Israel reports record daily Covid cases over 10,900 for 1st time since pandemic outbreak as schools set to open
Israel has registered its highest daily tally of new Covid cases so far since the start of the pandemic, with the single-day caseload surpassing 10,900 for the first time just as schools are set to open their doors to students.
On Tuesday, Israel registered 10,947 new Covid infections after 137,410 tests were taken over the previous 24 hours. It is the highest figure the Jewish state has seen since it registered some 10,100 cases in mid-January during the height of the country’s third Covid wave.
The new record comes as Israel’s youth are poised to return to educational institutions on Wednesday for the new academic year. According to local media, a third of those who tested positive were under the age of 11, while cases among 12-to-18 year-olds made up 15% of new infections. Just 4% of the latest cases were in the over-60 age group.
Israel’s so-called ‘Green pass’, which requires citizens to prove either their viral or vaccination status for entry into public establishments, was extended on Monday to cover teachers, nurses, doctors and caregivers. Staff working in education must present a vaccination certificate, a negative PCR test taken within 72 hours, or proof that they have recently recovered from Covid.Also on rt.com Israel bars unvaccinated or untested teachers & healthcare workers from workplaces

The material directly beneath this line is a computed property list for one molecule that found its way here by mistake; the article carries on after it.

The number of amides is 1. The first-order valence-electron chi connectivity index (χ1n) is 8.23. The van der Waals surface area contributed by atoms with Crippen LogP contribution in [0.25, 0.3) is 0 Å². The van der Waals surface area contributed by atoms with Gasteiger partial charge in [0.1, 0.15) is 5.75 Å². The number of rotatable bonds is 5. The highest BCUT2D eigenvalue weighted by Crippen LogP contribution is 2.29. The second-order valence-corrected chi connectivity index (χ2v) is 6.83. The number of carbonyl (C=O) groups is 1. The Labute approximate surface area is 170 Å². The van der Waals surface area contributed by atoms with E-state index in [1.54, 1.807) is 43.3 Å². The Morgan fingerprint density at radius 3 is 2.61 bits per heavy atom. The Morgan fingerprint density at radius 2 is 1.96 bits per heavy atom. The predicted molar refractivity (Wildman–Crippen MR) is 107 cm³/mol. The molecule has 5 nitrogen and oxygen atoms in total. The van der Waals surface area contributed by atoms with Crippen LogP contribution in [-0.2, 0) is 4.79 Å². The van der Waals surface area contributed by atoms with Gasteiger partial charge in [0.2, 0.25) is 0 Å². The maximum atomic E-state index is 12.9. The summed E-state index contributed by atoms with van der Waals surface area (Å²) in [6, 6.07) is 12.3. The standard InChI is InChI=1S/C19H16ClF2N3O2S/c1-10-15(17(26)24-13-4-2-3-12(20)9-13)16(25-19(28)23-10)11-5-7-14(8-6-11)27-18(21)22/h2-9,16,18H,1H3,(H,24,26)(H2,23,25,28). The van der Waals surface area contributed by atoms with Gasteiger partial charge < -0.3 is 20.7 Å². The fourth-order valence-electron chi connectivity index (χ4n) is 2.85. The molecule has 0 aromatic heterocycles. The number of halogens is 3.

Tel Aviv announced the rollout of a booster scheme to its most vulnerable population at the end of July and has since lowered the eligible age limit four times. The eligibility was expanded on Sunday to include Israelis aged 12 and over.
Over 2.1 million people in Israel have received a third dose of Pfizer-BioNTech’s Covid vaccine – almost a quarter of the eligible population. The percentage of the country’s population that has received a first dose is just over 64%, while almost 59% are double-jabbed.
Since the outbreak of the pandemic, Israel has registered over one million Covid-19 cases and 7,043 fatalities.
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